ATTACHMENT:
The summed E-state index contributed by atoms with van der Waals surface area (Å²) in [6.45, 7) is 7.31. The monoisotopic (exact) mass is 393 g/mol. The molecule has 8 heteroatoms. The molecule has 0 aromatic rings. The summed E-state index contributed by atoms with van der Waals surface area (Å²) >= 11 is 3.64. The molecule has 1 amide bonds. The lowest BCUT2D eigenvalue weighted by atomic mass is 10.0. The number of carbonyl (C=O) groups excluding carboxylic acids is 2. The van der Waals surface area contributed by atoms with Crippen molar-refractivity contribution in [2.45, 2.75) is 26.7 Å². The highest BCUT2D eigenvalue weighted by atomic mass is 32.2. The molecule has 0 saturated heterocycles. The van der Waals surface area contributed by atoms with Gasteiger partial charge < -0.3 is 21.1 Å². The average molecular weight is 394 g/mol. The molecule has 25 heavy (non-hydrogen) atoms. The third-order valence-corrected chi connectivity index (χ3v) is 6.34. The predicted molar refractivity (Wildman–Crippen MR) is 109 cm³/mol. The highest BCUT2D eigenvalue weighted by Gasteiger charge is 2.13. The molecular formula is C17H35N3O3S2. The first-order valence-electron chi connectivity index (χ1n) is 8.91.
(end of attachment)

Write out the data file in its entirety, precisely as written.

The summed E-state index contributed by atoms with van der Waals surface area (Å²) in [6.45, 7) is 7.31. The monoisotopic (exact) mass is 393 g/mol. The molecule has 8 heteroatoms. The molecule has 0 aromatic rings. The summed E-state index contributed by atoms with van der Waals surface area (Å²) >= 11 is 3.64. The molecule has 1 amide bonds. The lowest BCUT2D eigenvalue weighted by atomic mass is 10.0. The number of carbonyl (C=O) groups excluding carboxylic acids is 2. The van der Waals surface area contributed by atoms with Crippen molar-refractivity contribution in [2.45, 2.75) is 26.7 Å². The highest BCUT2D eigenvalue weighted by atomic mass is 32.2. The molecule has 0 saturated heterocycles. The van der Waals surface area contributed by atoms with Gasteiger partial charge < -0.3 is 21.1 Å². The average molecular weight is 394 g/mol. The molecule has 25 heavy (non-hydrogen) atoms. The third-order valence-corrected chi connectivity index (χ3v) is 6.34. The predicted molar refractivity (Wildman–Crippen MR) is 109 cm³/mol. The highest BCUT2D eigenvalue weighted by Gasteiger charge is 2.13. The molecular formula is C17H35N3O3S2. The first-order valence-electron chi connectivity index (χ1n) is 8.91.